Death Does Not Claim A Friendship – It Changes It

True friends are few and far in between, which makes losing them to death even more difficult. Four years ago, I lost my dear friend, Lee Weisbrod, to Mother Nature – a lightning strike. The hardest thing about losing a friend is not recalling the memories nor is it longing to hear their voice. Perhaps the hardest thing about losing a friend is keeping a sense of calm while maintaining your friend’s memory and re-adjusting the friendship. Death ultimately does not claim a friendship – it changes it. That in itself is a lesson that took me years to realize and ultimately accept.

Paul and My Dad on June 5, 2010

Recently, my father lost his best friend Paul Hanley. The two were best buds since childhood and all throughout their adult lives. Literally The Best Man in my father’s life, Paul died from a long fought battle with cancer – one I am proud to say he fought well. While my father and Paul were separated most of their adult lives by a minimum of six hours by car, the two chatted on the phone from time-to-time and even shot back a text message or two most recently. (Yes, my dad is a beginner in the texting world!)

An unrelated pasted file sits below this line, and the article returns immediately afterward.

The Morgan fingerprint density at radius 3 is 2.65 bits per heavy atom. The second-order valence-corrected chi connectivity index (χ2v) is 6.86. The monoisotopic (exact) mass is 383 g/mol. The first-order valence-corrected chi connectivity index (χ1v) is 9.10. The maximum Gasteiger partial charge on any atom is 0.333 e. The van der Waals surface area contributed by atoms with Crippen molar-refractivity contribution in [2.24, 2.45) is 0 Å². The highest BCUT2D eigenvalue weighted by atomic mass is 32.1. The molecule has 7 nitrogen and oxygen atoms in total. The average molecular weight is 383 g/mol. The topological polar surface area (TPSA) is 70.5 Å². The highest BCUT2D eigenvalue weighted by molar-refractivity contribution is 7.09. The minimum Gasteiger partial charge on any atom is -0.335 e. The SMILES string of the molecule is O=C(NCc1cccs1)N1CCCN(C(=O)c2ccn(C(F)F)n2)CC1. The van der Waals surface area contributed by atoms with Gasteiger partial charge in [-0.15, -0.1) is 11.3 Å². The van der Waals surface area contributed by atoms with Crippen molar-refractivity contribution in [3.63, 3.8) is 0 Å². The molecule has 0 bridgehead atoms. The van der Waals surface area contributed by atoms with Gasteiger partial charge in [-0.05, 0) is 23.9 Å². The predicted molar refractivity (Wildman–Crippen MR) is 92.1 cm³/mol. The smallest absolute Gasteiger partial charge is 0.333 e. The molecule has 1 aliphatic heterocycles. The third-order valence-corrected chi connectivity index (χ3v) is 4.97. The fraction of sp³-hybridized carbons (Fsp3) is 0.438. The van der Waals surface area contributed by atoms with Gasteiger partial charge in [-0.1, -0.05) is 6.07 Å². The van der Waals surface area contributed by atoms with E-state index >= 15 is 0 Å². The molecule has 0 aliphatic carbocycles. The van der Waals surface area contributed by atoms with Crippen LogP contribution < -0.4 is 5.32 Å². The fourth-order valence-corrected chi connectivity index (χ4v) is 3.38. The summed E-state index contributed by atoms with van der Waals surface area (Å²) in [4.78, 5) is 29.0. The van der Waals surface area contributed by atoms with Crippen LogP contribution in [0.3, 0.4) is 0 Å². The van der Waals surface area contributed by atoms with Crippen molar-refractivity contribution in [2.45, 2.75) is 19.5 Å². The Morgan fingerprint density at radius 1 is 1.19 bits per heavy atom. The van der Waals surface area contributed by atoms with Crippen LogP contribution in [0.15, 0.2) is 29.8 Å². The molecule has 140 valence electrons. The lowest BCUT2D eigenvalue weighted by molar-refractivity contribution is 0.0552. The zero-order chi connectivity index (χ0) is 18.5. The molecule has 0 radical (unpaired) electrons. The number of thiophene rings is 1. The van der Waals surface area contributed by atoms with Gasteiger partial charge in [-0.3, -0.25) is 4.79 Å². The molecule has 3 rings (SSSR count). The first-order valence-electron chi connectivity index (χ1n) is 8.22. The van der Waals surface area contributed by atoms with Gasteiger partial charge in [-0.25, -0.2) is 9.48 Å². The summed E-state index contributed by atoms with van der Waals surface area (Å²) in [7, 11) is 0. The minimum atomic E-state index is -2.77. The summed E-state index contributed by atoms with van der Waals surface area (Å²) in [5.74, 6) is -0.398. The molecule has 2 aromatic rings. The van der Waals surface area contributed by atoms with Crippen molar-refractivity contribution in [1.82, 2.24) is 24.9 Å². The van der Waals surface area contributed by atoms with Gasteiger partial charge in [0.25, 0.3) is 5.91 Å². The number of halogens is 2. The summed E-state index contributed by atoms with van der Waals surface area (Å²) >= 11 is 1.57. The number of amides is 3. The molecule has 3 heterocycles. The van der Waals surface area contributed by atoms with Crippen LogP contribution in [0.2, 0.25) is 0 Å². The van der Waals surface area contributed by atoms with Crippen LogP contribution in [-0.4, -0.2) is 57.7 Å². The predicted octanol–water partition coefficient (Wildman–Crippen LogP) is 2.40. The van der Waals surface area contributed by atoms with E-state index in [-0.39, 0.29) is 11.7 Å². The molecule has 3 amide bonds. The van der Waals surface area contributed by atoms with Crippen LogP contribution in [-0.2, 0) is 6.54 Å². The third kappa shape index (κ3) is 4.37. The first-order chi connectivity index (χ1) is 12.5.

My Dad and Paul in August 2008

I’m sure my father has lost some people in his 48 years of life; however, this loss does not compare. It is a loss I know well…

This weekend, my family and I will be making the drive to Maine to say our final goodbye to Paul as he enters his final resting place. For his sake, I hope there is a Harley Davidson, some pretty women and dogs that need rescuing awaiting his arrival.

02.07.62 – 08.21.10



Filed under Personal

2 responses to “Death Does Not Claim A Friendship – It Changes It

  1. Nancy Weisbrod

    Beautiful article! I hope your Dad reads it b/c it will make him feel better. It is comforting. For me though, death “stole” my relationship with my son- I guess it’s a change of sorts.
    Anyway, good stuff. Congratulations.

  2. Pingback: 5 years. | A Flash of Light

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